9. My tabby developed cancer in one eye and had to have it removed. It looked like a membrane growing on the surface of the corner of her eye. She was about ten years old at the time, and lived for six or seven more years after the surgery.

    I teased her about being a Pirate Cat! But she adjusted quite well. She did become an indoor cat after that, though.

  10. I have been monitoring my 15 yr old with her 2 bumps. Small on the back porch if her neck. Took her to the vet this morning cause it got bigger. They are going to remove and send to a pathologist to see if this cancer will spread or not. I am very sad at this situation. I just had to put a 16 year old to sleep couple months ago. My husband had him since he was born to 8 yrs longer then I had him.

  11. Pingback: Lo que debe saber sobre el síndrome de Horner en los gatos – Gatos y mascotas

  12. Christine Bosworth

    My 7 year old cat who I rescued from animal shelter when she was 3. She has been throwing up for a month. I tried changing her food nothing worked. Then she started limping, and a day later a bump the size of a baseball appeared on her front leg. Took her to vet, he felt it. Said it was an inoperable tumor and was fast spreading cancer and she has a few weeks and to make her comfortable. I have been going to my vet for years he’s been doing it for a long time. My question is, is it possible he was wrong? He said that bloodwork was not needed. Or has he been doing it for so long he can know?

    1. Hi Christine,
      We suggest discussing your concerns with your vet. If you still feel uneasy, you might want to look into getting a second opinion. Hope your kitty feels better!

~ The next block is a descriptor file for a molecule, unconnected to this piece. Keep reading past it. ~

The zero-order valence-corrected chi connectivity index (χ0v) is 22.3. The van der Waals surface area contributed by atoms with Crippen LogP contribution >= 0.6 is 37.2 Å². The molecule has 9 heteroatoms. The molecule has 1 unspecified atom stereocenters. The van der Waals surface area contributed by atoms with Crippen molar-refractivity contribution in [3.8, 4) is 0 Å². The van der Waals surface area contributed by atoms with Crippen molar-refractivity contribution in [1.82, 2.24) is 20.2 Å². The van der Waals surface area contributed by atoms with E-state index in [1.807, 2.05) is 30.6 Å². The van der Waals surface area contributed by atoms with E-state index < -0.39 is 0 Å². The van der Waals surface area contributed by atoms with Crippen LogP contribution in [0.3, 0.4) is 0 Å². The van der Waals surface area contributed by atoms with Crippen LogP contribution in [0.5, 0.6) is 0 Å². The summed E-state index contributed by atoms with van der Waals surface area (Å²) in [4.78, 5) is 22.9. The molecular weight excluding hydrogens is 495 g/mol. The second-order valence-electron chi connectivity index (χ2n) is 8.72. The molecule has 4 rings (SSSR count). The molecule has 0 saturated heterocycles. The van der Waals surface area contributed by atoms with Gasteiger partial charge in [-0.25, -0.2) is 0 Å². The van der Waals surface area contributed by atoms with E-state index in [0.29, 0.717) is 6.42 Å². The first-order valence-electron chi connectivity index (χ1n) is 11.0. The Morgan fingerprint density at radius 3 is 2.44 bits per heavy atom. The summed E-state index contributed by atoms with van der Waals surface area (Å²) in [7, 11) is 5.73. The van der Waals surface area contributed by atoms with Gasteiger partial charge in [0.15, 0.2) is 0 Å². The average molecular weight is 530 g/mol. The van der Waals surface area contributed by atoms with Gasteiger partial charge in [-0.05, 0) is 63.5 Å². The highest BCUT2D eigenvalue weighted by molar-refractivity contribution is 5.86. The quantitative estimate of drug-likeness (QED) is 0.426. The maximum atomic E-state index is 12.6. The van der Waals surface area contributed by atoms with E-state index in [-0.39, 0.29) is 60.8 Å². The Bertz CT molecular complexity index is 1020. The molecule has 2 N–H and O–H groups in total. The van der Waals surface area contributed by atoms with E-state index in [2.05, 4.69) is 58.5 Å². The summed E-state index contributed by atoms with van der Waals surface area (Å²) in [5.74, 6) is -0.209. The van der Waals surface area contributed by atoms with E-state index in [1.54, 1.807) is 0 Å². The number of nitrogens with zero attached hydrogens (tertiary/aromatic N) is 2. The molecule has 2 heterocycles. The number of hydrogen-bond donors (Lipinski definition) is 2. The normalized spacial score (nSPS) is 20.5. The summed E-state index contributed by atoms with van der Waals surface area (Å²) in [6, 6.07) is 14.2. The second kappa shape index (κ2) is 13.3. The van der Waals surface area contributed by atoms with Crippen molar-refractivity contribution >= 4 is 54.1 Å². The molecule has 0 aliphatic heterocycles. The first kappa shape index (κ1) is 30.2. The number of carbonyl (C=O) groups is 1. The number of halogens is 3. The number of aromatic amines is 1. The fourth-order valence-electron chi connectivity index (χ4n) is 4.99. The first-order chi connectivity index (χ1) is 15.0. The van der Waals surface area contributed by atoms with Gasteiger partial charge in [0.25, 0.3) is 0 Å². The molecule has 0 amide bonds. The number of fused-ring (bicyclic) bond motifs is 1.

13. Margaret Sullivan

    Four years ago I lost my beautiful Norwegian forest cross breed cat to cancer. Started with a sore eye, drops a waste of time, fang tooth falls out, tumour grows on jaw. Elvis lost lots of weight wouldn’t eat. Had biopsy done to reveal osteosarcoma. Poor little mite would lose blood all over the house until I got him to the vet. Cost me over 3000 eu [don’t know how much in dollars]. He was 12 years and 8 months. I got him as a kitten from my local SPCA.
    He died 6 months after the diagnosis, one week before Christmas. Obviously I didn’t enjoy Christmas that year. Had him cremated so he’s still with me.

    1. My kitty has lesion of cancer on tongue and vet said nothing can be done. Pain meds are only comfort. It’s going on a month and half, she wants to eat but having hard time. Giving her baby food since yesterday and liquid nutritional supplement so she doesn’t waste away.

  14. My cat Oliver was diagnosed with a sarcoma in his jaw about 6 years ago. I was told that most cats with this condition maybe lived another six months to a year. Thankfully it was caught as part of his regular dental and we were able to remove it. He then followed up with 18 days of radiation. And is now on piroxicam to prevent a relapse.